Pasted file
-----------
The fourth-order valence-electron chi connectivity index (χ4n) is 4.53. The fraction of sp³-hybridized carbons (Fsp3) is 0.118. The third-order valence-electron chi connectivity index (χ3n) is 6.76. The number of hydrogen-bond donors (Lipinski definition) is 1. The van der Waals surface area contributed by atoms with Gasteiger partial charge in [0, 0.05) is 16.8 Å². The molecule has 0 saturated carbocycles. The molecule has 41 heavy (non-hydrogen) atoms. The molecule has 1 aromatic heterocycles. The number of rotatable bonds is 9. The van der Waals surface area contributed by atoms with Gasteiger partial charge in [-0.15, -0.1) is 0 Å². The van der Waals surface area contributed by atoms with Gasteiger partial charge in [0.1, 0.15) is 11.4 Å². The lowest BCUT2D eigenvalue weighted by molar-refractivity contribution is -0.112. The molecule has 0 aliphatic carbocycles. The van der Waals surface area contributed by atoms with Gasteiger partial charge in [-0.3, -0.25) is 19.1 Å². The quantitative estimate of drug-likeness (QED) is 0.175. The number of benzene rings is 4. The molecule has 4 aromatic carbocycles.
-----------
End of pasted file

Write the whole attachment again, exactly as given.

The fourth-order valence-electron chi connectivity index (χ4n) is 4.53. The fraction of sp³-hybridized carbons (Fsp3) is 0.118. The third-order valence-electron chi connectivity index (χ3n) is 6.76. The number of hydrogen-bond donors (Lipinski definition) is 1. The van der Waals surface area contributed by atoms with Gasteiger partial charge in [0, 0.05) is 16.8 Å². The molecule has 0 saturated carbocycles. The molecule has 41 heavy (non-hydrogen) atoms. The molecule has 1 aromatic heterocycles. The number of rotatable bonds is 9. The van der Waals surface area contributed by atoms with Gasteiger partial charge in [-0.15, -0.1) is 0 Å². The van der Waals surface area contributed by atoms with Gasteiger partial charge in [0.1, 0.15) is 11.4 Å². The lowest BCUT2D eigenvalue weighted by molar-refractivity contribution is -0.112. The molecule has 0 aliphatic carbocycles. The van der Waals surface area contributed by atoms with Gasteiger partial charge in [-0.3, -0.25) is 19.1 Å². The quantitative estimate of drug-likeness (QED) is 0.175. The number of benzene rings is 4. The molecule has 4 aromatic carbocycles.